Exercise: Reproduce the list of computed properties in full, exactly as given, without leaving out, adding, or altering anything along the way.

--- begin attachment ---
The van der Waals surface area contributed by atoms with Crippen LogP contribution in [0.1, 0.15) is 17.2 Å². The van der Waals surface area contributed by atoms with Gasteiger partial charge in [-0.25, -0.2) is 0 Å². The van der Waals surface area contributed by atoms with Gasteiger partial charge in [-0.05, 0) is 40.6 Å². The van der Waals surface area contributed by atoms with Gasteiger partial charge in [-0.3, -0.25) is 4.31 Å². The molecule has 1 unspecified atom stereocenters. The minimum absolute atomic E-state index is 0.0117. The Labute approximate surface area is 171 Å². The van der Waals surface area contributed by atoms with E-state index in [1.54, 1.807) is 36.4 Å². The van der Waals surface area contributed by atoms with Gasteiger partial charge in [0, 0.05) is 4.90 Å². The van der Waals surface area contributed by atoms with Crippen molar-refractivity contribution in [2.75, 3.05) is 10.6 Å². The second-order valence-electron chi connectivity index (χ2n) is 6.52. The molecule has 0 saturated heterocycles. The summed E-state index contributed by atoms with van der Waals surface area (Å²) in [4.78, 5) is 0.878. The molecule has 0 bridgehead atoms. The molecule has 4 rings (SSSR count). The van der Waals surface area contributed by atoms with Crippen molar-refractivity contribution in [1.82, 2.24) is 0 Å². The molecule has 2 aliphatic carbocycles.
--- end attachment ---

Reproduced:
The van der Waals surface area contributed by atoms with Crippen LogP contribution in [0.1, 0.15) is 17.2 Å². The van der Waals surface area contributed by atoms with Gasteiger partial charge in [-0.25, -0.2) is 0 Å². The van der Waals surface area contributed by atoms with Gasteiger partial charge in [-0.05, 0) is 40.6 Å². The van der Waals surface area contributed by atoms with Gasteiger partial charge in [-0.3, -0.25) is 4.31 Å². The molecule has 1 unspecified atom stereocenters. The minimum absolute atomic E-state index is 0.0117. The Labute approximate surface area is 171 Å². The van der Waals surface area contributed by atoms with E-state index in [1.54, 1.807) is 36.4 Å². The van der Waals surface area contributed by atoms with Gasteiger partial charge in [0, 0.05) is 4.90 Å². The van der Waals surface area contributed by atoms with Crippen molar-refractivity contribution in [2.75, 3.05) is 10.6 Å². The second-order valence-electron chi connectivity index (χ2n) is 6.52. The molecule has 0 saturated heterocycles. The summed E-state index contributed by atoms with van der Waals surface area (Å²) in [4.78, 5) is 0.878. The molecule has 0 bridgehead atoms. The molecule has 4 rings (SSSR count). The van der Waals surface area contributed by atoms with Crippen molar-refractivity contribution in [1.82, 2.24) is 0 Å². The molecule has 2 aliphatic carbocycles.